Weekly Brief: Declaration of Amsterdam sees EU unite for self-driving cars

The race to deploy self-driving cars has turned into real sport these days, what with carmakers and tech companies around the world angling to claim first to market advantage. Countries are getting in on the action too, spurred by the realisation that local testing and development could be a boon for local economies.

But the European Union took an important step last week to ratchet down the competition and increase the cooperation among carmakers, national governments and EU institutions. In the landmark “Declaration of Amsterdam”, the transport ministers of all 28 member states (excluding the UK) agreed to lay out a uniform European framework for self-driving cars, with a target deployment date of 2019. Member states will endeavour to work openly with carmakers and fellow countries to share information and developments; to participate in cross-country joint trials; and to ensure that all new self-driving car services and systems are interoperable and compatible when crossing borders.

In other news, the US Department of Energy (DOE) offered up to $30M (£21M) in funding for solutions that cut energy consumption in connected cars. The funding, filed under codename NEXTCAR, is earmarked for solutions that focus specifically on vehicle dynamic and powertrain control technologies. The DOE says it needs proof that any solution can reduce energy consumption by at least 20% before it’s willing to shell out the cash. Testing will take place this year.

It was another big week for car-sharing. The latest carmaker to get in on the game: Jaguar Land Rover (JLR), which launched an independent business called InMotion devoted to the sector. InMotion will focus on apps and on-demand services that help overcome modern travel and transport challenges. JLR says InMotion will hit the ground running with real-world testing of car-sharing and novel car ownership solutions across North America, Europe and Asia in the coming months.

Industrial gas company Linde announced that it too is jumping on the car-sharing bandwagon. The company has partnered with Hyundai to launch the world’s first carsharing programme built on a fleet of zero-emissions, hydrogen-powered cars. Dubbed BeeZero, the programme launches this summer in Munich with 50 Hyundai ix35 Fuel Cell cars, each with a range of 400 kilometres (250 miles) on a single charge. No word on pricing yet; cars can be booked online or via smartphone app.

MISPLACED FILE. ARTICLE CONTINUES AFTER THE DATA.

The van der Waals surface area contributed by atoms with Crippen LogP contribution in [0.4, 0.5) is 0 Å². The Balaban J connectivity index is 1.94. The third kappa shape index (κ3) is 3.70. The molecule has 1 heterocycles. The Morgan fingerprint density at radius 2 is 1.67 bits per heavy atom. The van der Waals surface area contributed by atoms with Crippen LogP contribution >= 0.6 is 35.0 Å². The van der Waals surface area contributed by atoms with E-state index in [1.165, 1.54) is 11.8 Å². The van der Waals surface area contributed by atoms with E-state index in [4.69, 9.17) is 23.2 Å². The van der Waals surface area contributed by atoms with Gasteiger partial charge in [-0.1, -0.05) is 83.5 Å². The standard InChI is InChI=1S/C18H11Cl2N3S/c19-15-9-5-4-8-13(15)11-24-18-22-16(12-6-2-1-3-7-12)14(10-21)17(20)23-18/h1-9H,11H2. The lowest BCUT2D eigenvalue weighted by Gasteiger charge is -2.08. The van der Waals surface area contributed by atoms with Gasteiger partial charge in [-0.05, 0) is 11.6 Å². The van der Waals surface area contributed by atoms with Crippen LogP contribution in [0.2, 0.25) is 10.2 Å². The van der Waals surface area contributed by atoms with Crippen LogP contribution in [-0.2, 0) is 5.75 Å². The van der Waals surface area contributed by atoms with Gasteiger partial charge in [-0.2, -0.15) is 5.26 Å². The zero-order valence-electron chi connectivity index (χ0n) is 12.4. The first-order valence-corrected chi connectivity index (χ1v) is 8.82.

Toyota is about to turn Ann Arbor, Michigan, into the largest living lab of vehicle-to-vehicle (V2V) and vehicle-to-infrastructure (V2I) communication on the planet. The carmaker plans to fit out 5,000 everyday cars (driven by normal commuters) with tiny black boxes and antennas that continuously transmit speed and position data. Other cars and research equipment located along the roadside and at intersections will be on the receiving end of the information. The experiment is in partnership with the University of Michigan Transportation Research Institute (UMTRI).

On the usage-based insurance (UBI) front, Italian telematics company Viasat Group beefed up its offering for insurers with new smartphone-based driver behaviour analysis. The new capabilities come courtesy of a partnership with Amodo, which specialises in driver behaviour scoring and risk prediction. Amodo uses what it calls a Behaviour Scoring Engine (BSE) to consider driving style in its proper context, by comparing driving actions against road data, driving conditions and weather.

Finally, back to the race to develop self-driving cars, Ford has gone dark on its testing of autonomous vehicles. Like super dark, on lonely desert roads in the middle of the night without a single soul around. The initiative is underway in Whittman, Arizona, and is called Project Nightonomy. Researchers are testing the self-driving Ford Fusion in total darkness with no headlights and no driver behind the wheel. The goal is to test the effectiveness of the lidar sensors that enable self-driving cars to navigate and sense their surroundings.

The Weekly Brief is a round-up of the week’s top telematics news, combining TU analysis with information from industry press releases.

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